Book Review-Radical Equations by Robert Spiller

When I got a notification from Robert Spiller introducing himself and asking me to read and review his book, I was flattered. It never occurred to me that anybody would want me to write about them or their books. Of course I said yes.

Even though his book is not set in Hawaii, nor does it have anything to do with being Jewish, I found a few connections. The main character is a teacher. I used to be a teacher. Even though she might have been a math teacher and I an English teacher, my father was a math teacher in the last years of his life. Connection enough for me. I also really like the title.

I knew I was busy, so I said that I would write the review some time in June.  I had no idea how busy I would be. Due to the advent of summer and my children not being in school which translates to them being in constant need to be driven somewhere, I did not do a whole lot of reading. It is hard to read in the car.

True to my word, I did finish the book and am writing the review. I’m sorry it took so long.

I enjoyed reading Radical Equations by Robert Spiller, when I finally had the time. It has an upbeat, kind of punchy tone and I like the fast pace of the prose.

It is set in Colorado Springs and I wonder if readers from that area feel as connected to his references to the natural beauty of the area as I do when I read books that are set in Hawaii. It certainly made me want to go there and visit.

What I learned while reading this book is that I am not really a big fan of mysteries. That does not mean I didn’t enjoy reading the book, but I found myself more engaged by the characters, than the plot.

I really like Bonnie Pinkwater, the main character. Her impetuous nature moves the action forward as her self-proclaimed “imp of the perverse” leads her to push the envelope as she interacts with the other characters.

What I like best about Ms. Pinkwater is that she is a great teacher. My favorite segments, by far, are set in the classroom. I like her teaching style!

The end of the book is action packed and very exciting. All the dangling pieces of the plot and subtle clues add up very nicely. I thought I had it all figured out and I was definitely surprised that I had missed a few hints and the solution turned out to be much different from what I expected.

Mahalo to Robert Spiller for sharing his book with me.

P.S. I just made the connection that this book is set in Colorado Springs and they are literally under fire right now. I don’t know if that is where Robert Spiller lives, but I will be thinking of him and others and maybe Bonnie as we pray for their relief and safety.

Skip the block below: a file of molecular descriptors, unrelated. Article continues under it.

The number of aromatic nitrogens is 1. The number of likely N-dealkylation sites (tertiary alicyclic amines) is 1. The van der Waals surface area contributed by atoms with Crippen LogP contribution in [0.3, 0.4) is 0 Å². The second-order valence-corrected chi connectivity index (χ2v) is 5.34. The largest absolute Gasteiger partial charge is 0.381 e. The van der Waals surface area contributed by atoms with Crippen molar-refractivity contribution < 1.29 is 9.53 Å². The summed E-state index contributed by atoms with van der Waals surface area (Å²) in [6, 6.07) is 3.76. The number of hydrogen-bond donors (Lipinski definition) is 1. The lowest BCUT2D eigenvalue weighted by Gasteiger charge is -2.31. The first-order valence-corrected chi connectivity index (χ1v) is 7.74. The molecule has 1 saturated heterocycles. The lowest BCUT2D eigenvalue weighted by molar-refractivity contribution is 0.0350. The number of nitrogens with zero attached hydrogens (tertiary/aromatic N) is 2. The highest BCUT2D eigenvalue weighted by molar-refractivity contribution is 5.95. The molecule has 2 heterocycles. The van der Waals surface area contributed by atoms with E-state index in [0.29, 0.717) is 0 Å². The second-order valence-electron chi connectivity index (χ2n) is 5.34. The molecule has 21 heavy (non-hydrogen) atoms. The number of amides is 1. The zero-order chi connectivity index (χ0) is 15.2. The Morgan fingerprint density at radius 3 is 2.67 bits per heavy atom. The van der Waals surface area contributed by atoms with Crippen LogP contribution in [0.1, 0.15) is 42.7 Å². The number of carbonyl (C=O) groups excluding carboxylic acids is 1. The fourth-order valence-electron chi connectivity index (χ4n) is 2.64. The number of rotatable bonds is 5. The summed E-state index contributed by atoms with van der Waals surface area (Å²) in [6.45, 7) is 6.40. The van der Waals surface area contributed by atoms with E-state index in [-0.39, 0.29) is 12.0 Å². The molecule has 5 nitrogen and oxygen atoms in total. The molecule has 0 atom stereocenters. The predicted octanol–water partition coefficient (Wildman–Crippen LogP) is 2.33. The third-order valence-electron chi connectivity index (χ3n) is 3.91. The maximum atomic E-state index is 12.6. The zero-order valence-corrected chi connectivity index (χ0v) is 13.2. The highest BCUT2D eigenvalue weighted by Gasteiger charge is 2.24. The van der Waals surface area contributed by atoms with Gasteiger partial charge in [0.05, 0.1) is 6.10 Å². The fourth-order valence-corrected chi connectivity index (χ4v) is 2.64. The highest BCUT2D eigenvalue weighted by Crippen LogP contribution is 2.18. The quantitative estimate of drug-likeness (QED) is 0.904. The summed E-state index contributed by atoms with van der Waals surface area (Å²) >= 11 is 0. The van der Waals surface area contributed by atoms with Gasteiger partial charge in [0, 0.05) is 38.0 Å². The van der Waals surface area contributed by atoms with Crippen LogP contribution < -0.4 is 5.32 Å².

Book Review: The Phantom Tollbooth

Please forgive my absence and interruption of the new weekly blog features so soon after they began. I was away for two wonderful weeks of vacation with my family and embraced the art of relaxation.

We had a great time and I am happy to be back and blogging ahead.

Perhaps it was coincidence when I started a weekly book review that  at the same time my sister was co-hosting a book event in the Kansas City Jewish Community  in memory of my mother Gloria P. Gershun who started the Jewish Book Fair in that area many years ago. But I think not.

Divine intervention? intention? Or maybe it is my mother’s influence ever in our hearts and spirits.

I certainly did not see a connection on the timing when I began, but I do now. Among other things, my mom was a librarian, a children’s librarian. My sisters and I grew up with books as an integral part of our daily lives. All three of us love to read. We had a mini library in our house when we were growing up–these days they call them book shelves!

No wonder my sister and I were doing book stuff at the same time.

Hers was more directly related to my mom, of course. Thus I have decided to share the book that they featured at the event last month: The Phantom Tollbooth by Norton Juster and illustrated by Jules Feiffer.

While it does not have  a Hawaii connection, the author is Jewish (which I did not know until recently) and I LOVED this book as a child. I still have my copy from way back when that my younger girl enjoyed reading a few years ago.

And now I have a copy signed by the author thanks to my sister (and the author). Mahalo.

This is less of a review and more of a recommend. Perhaps my favorite places that the characters Milo and Tock visit are the Doldrums and Dictionopolis, especially the Doldrums. To this day I can feel the images and mood that Juster creates just by the mention of the word Doldrums.

You are never too old to read The Phantom Tollbooth. Perhaps on the 50th anniversary of its debut is a perfect time. And if you want to borrow a copy, if you promise to be very careful with it, I might lend you one of mine.